Analysis Plus Silver Apex Cables

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Analysis Plus is essentially an engineering firm that has chosen audio manufacturing as one of the areas to focus their resources. What I find interesting is that the fundamental concepts and design geometry that Mark Markel had identified years ago has remained essentially unchanged within their product line. In today’s popular culture, a large cross-section of people are drawn to new, improved, enhanced, or next generation, all of which basically boils down to the concept of different. Now, Analysis Plus has developed refinements to their products over the years, with advancements in conductor materials, terminations, and minor tweaks of the design implementation. However, the basic architecture of the design has remained unchanged, as the foundational engineering principals that AP cables are based on are as technically sound and relevant to audio reproduction today as it was 5,10, or 20 years ago. Yet, Mark Markel is a determined fellow, and one smart cookie to boot, and he has finally developed a revision to his cable design that results in measurable advancements in signal transfer over his original stacked oval recipe. The Silver Apex represents proven engineering solutions that Mark has developed over the years, and combines it with an innovative manufacturing process to create a statement product. So perhaps, in this case, we can say the Analysis cables are new and improved, well, because they really are.

The Silver Apex geometry is essentially a hollow oval cable inside another hollow oval cable, contained in a third hollow oval cable. At first glance this looks like a double shielded design, and it certainly is that. However, there is a bit more going on than what you would first assume. The inner hollow oval is the positive leg and wired to the center pin on the RCA connector. The second layer of wire is the neutral leg and is attached to the outer connector. The final layer of wire is the shield, which is tied to the outer connector also. In the Analysis Plus cables the shield wire is not floated, instead it is soldered to the RCA jacks at both ends. This arrangement is based on the research of Henry Ott, who worked at Bell Labs; and writes that superior shielding in the audio bandwidth occurs with this arrangement. In an XLR cable, the inner leg goes to Pin 1, while the neutral leg attaches to Pin 2, and the shield is terminated on Pin 3. In Mark’s design, the signal travels in the innermost run of wire, while the second leg stabilizes and contains the magnetic field created by the signal traveling through the energized strands. A layer of mylar tape is used to define the chamber between the two conductors and ensure an even spacing. The goal here is to create a uniform and stable magnetic field, which is determined by the interaction between these two runs of wire. Between the neutral conductor and the shield, a layer of Teflon dielectric is used to fine tune the impedance of the cable. In this design impedance is a function of both wire geometry and the interaction of the dielectric. PVC is used for the outer layer of the cable, as it is both flexible and durable, and does not influence signal transfer properties of the cable. As previously mentioned, the Silver Apex is a double shielded design, as this is a function of the second and third layer of wire. With the two sections working in conjunction noise rejection is not an additive process, but rather compounding in function and lowers the noise levels past the 50% threshold.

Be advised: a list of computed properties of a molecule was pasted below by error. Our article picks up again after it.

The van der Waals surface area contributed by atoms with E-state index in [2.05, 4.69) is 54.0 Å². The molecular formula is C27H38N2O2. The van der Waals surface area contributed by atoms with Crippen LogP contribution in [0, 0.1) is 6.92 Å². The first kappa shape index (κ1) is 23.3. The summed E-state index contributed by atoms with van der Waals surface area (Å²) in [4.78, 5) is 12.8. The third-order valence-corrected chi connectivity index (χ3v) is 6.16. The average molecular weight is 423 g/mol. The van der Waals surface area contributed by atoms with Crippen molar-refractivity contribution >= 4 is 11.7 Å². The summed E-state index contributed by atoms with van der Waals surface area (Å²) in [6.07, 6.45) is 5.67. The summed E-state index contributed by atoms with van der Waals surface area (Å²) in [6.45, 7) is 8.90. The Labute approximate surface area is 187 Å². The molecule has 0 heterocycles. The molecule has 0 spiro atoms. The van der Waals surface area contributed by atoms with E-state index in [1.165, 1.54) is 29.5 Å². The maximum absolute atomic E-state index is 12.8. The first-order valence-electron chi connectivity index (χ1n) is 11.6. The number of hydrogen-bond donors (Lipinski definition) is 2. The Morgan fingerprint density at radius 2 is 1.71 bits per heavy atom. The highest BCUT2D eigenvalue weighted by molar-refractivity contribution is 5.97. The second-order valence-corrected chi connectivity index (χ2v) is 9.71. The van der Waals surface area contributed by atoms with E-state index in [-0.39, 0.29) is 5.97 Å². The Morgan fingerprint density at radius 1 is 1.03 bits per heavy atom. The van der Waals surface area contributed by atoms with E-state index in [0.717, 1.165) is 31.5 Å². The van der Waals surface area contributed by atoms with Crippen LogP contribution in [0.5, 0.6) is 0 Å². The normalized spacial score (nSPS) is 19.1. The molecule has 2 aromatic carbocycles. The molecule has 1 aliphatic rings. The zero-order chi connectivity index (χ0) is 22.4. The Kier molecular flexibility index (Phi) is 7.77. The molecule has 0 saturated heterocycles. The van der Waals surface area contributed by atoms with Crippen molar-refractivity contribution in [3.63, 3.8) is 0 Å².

The wiring used in the Silver Apex contains a copper core for stabilization, which is then coated with high purity silver. The physical demands of the hollow core geometry require a threshold of strength to maintain shape, and this is the function of the copper core. Yet a reasonable degree of flexibility must be maintained for the wire to be easily routed and lay flat. In a home environment, this is often a concern that many audiophiles have, as aesthetics and domestic harmony suffer when cables cannot be unobtrusively located. The concentric architecture results in a smaller cross section and improved flexibility over the traditional Analysis Plus stacked oval design, and I find it to be significantly easier to dress in my system. The RCA ends are a custom design for Analysis Plus that maintain a firm grasp on RCA jacks. Mark has chosen to retire the previous locking RCA ends, as the new design can provide comparable grip, and are easier to install and remove. I believe the new ends are a worthwhile change, for in the past I found the locking ends tended to bind up, and getting them to release was a tedious process.

Historically speaking, Analysis Plus offerings have been considered a high-quality product with a reasonable selling price. The Silver Apex are their top tier offering, and the price tag is not cheap, yet the MSRP of $1106 for a meter pair is not unreasonable given the labor intensive process of manufacturing this cable. The Analysis Plus cables are manufactured in house as they have the tooling, jigs, and guides to assemble their products. Due to the complexity of the design, the longest run of Silver Apex Mark has achieved was under 100 feet without stopping for realignment of the machinery. In contrast, a 700-foot run of Crystal Oval or Silver Oval wire can occur in a single uninterrupted session. Manufacturing the Silver Apex wire has a demanding set of challenges, and this also factors into the final price of the interconnects, as does the high silver content of the raw wire, and the custom parts contained in the cable.

 

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